How is this problem called and how to fix it?


I’m a novice and I’m facing an issue with my audio that I can’t even name, so don’t know where to start finding a solution.

It can be clearly heard in the beginning and also towards the end.

I thought is was clipping (or peaking, not sure which is the correct term), but I have checked multiple times and the db never reaches -0dB or above, it’s normally below -6db in recording. Also in post production, the gain does not get above the threshold. I tried recording with a limiter, and lowering the gain. But I get these bits either way.

What is this? How could I prevent it?

I really appreciate your help.

As for me, I don’t hear anything wrong with the audio.
There’s a little click-out at the end, but I guess you can just fade that out.

I can hear it, e.g. a buzz on “Q” of question …

It sounds like you are too loud/too close to the microphone.

Now the bad news: if you move further away from the mic the reverberation from the room will become relatively louder.

A possible solution is a less-sensitive microphone,
e.g. the dynamic type rather than the condenser type.

Would “buzz” be the term to look into? I hear a very bad quality audio, like distorted, but can’t put a name to it.

Also, what did you do for the “after” in the audio? It’s definitely better.

I’ll try to speak further from the mic, changing it is not in my plans. It’s a RODE VideoMic NTG, should be good enough to produce a not terrible audio, I believe.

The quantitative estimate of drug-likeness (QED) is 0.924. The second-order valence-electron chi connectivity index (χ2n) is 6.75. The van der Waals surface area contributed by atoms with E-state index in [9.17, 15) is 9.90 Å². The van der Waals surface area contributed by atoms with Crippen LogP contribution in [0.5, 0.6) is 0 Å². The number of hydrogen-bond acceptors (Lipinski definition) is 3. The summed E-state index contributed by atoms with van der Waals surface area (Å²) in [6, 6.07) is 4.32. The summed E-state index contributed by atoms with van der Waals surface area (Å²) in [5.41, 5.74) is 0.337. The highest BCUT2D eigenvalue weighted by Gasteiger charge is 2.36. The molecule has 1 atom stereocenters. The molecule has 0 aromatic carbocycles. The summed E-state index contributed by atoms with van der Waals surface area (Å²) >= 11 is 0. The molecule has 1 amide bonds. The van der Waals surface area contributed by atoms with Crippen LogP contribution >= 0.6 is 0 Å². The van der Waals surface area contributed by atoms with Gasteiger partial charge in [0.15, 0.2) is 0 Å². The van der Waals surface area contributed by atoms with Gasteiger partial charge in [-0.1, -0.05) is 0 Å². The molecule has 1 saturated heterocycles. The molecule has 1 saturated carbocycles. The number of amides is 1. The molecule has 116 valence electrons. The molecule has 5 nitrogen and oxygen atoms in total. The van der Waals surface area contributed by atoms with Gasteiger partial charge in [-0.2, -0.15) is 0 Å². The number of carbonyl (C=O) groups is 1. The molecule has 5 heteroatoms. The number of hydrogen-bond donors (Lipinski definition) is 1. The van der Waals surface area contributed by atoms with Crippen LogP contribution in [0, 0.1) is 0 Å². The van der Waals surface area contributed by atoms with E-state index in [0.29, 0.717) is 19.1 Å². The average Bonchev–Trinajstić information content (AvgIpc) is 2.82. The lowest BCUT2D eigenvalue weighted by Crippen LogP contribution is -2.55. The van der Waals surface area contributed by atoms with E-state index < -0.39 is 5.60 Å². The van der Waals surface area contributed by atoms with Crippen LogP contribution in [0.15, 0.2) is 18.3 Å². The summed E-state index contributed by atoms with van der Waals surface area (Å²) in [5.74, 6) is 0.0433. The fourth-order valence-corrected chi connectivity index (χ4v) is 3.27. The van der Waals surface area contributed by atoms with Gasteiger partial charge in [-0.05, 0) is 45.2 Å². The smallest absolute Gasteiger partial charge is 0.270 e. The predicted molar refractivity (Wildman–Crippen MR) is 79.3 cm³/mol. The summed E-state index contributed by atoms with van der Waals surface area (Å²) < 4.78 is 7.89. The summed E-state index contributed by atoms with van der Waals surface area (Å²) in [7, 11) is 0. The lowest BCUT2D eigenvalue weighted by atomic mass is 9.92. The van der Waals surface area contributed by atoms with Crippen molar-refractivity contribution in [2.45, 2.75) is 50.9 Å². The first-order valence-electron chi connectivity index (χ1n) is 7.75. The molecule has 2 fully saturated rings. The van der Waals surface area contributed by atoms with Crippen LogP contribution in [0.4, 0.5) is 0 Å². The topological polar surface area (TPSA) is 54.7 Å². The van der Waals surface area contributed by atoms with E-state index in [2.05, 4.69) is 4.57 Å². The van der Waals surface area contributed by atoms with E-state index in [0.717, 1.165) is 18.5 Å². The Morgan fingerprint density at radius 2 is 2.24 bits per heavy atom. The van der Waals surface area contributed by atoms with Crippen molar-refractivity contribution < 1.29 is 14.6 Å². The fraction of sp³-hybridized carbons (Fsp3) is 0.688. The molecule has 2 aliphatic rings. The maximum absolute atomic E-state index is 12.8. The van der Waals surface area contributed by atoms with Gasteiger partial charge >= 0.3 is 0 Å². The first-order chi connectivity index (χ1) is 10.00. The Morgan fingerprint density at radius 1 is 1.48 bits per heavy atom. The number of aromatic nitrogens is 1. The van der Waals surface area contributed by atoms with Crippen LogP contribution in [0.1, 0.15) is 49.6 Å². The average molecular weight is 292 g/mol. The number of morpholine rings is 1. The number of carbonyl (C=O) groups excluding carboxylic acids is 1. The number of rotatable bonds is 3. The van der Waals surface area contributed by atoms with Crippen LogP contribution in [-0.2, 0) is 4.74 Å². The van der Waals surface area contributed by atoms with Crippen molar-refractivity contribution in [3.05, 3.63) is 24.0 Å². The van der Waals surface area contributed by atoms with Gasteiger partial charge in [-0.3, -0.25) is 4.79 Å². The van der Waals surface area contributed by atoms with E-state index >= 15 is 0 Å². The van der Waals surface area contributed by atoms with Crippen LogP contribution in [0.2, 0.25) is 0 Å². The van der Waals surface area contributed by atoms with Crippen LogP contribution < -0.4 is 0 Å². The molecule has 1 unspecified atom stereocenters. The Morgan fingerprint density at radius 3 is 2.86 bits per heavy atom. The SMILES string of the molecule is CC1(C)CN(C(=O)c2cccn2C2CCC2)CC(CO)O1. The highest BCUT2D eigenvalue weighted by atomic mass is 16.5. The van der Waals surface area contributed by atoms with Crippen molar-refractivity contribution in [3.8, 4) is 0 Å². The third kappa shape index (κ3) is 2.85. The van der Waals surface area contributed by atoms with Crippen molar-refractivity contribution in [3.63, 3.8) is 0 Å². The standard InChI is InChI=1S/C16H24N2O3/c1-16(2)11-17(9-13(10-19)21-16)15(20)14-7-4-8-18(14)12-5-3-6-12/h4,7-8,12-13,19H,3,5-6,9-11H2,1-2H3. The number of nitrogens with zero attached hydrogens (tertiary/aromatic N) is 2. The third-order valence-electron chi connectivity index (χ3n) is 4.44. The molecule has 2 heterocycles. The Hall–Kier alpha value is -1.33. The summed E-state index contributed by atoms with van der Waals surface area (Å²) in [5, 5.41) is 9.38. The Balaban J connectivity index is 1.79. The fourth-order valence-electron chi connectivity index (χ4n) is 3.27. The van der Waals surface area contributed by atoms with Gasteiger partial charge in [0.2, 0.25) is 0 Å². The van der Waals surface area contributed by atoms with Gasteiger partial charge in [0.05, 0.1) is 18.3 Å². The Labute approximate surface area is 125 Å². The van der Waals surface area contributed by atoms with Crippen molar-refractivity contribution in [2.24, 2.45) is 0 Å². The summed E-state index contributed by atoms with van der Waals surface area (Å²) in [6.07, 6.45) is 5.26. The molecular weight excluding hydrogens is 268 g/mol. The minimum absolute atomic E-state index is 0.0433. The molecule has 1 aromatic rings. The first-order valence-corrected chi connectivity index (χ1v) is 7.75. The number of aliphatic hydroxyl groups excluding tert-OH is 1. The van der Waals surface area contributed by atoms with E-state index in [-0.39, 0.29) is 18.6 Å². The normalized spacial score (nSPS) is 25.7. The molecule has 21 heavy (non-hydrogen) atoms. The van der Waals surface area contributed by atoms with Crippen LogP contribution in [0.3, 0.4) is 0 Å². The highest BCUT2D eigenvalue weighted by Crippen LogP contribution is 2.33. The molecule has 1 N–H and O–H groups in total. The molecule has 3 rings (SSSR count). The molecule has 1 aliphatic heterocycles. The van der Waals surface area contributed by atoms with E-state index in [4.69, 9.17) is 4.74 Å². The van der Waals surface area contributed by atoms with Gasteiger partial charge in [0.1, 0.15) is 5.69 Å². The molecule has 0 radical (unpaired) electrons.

All mics have a maximum volume they can tolerate before they distort.

That shotgun mic is designed to have the person speaking at about arm’s length away from it. Hand’s width is too close.

If you don’t have the foam windshield attached, try adding it: that will lower the sensitivity a tad.

If you’re not using a shock-mount, try adding one. The person’s voice could be vibrating the tripod/stand the mic is attached to when they’re speaking loudly.

Ah, awesome. I’m definitely using it a bit close.

In case it happens, what settings could apply to lessen the damage? Just a limiter or lowering the gain? Or are there any other postproduction tacticts I can use?

The buzz is a mechanical sound in the microphone, rather than an electrical noise like clipping, so lowering the gain will not lower the odds it will occur.

I used Audacity’s spectral editing tools to remove the buzz from the “Q” of “question”, but it’s a time-consuming process.

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